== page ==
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In 1519, Portuguese explorer Ferdinand Magellan began the first voyage around the world in recorded history. In 1520, after a long search, he discovered what is now called The Strait of Magellan, which allowed him to pass from the Atlantic through South America to the Pacific.

Finding the strait was crucial to reaching his goal, but passing through the strait was far from easy. Tides in the straight ran as much as 24 feet, making it difficult to anchor. Currents were strong. Kelp below the surface threatened to foul lines, keels, and rudders. The sky was rarely clear, making navigation difficult. The path wasn’t simple; instead of a simple shortcut, Magellan found an uncharted maze snaking through the mountains.

A particular kind of storm called a “williwaw” is peculiar to the strait. “A williwaw occurs when air, chilled by the glaciers surrounding the strait, becomes unstable and suddenly races down the mountains with ever-increasing velocity,” writes Laurence Bergreen in Over the Edge of the World. “By the time it reaches the fjords, it creates a squall so powerful that it never fails to terrify and disorient any sailor unlucky enough to be caught in its grip.”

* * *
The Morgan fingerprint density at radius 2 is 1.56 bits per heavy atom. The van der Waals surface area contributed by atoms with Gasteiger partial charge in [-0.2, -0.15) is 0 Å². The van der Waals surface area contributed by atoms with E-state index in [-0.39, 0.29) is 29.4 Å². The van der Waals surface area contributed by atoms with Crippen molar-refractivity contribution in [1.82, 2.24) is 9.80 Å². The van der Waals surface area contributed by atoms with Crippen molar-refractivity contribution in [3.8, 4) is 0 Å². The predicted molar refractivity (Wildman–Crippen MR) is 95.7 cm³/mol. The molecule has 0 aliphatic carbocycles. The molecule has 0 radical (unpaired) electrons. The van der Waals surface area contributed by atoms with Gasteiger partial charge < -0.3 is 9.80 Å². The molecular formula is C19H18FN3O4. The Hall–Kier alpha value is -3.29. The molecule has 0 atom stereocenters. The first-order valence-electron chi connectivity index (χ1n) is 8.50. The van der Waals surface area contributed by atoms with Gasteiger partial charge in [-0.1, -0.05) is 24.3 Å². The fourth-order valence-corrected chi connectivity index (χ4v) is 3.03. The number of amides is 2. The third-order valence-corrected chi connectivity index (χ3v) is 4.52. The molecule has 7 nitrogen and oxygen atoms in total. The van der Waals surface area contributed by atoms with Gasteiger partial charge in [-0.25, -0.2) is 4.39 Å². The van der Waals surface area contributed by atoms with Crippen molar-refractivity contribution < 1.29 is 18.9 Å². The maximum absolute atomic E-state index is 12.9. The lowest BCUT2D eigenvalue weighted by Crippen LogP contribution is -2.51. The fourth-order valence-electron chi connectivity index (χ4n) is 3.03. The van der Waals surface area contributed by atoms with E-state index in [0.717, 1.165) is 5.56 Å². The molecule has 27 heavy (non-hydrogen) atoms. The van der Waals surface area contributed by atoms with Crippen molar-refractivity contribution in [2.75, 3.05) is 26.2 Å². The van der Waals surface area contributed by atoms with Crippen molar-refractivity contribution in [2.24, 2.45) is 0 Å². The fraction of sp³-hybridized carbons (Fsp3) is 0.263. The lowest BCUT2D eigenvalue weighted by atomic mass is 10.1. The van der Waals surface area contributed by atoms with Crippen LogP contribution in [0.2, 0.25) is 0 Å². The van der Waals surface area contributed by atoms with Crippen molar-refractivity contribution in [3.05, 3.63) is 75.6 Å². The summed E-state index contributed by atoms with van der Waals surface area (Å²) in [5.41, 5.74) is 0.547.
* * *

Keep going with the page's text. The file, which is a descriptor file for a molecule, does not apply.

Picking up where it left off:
Some in Magellan’s crew argued that the strait was too dangerous to navigate and that they should return with a better-equipped fleet.

While passing through the strait, Magellan’s crews felt exposed to falling ice from icebergs, as well as from possible attacks from settlements on the shoreline. They “appeared vulnerable to the elements, to starvation, to the local tribes they encountered, and most of all to each other,” writes Bergreen.

When Magellan finally reached the end of the strait, he wept for joy. He named the cape on the Pacific side “Cape Desire, for we had been desiring it for a long time.”

After all the dangers, the weather had been mild; they’d experienced only one williwaw; no glaciers had collapsed on them. His skill in navigating the route is acknowledged as the greatest feat in maritime navigation

I live centuries after Magellan successfully navigated the strait. Even today, the strait is considered challenging enough that a specialized pilot must maneuver the ship through the strait. Pictures of the strait look ordinary, far different from how astonishing it appeared to Magellan.

I’m even farther removed from New Testament days. The Apostle Paul had been shipwrecked (Acts 27:39-44). So when Paul wrote about some who had “made shipwreck of their faith” (1 Timothy 1:19), he knew what he was talking about.

Shipwreck seems like a foreign concept to me. I understand it, but it’s not part of my experience. Not so for Paul, or even centuries later, for Magellan. Danger abounds. When we depart from the truth, we risk destruction. Our adherence to the faith is no small thing. It’s a matter of life and death.

Magellan’s hazardous journey through the strait reminds us of our hazardous journey, and what’s at stake. Magellan made it safely through; with God’s help, let’s aim to pass through this world aware of the danger of shipwreck, and holding fast to the faith that we’ve received.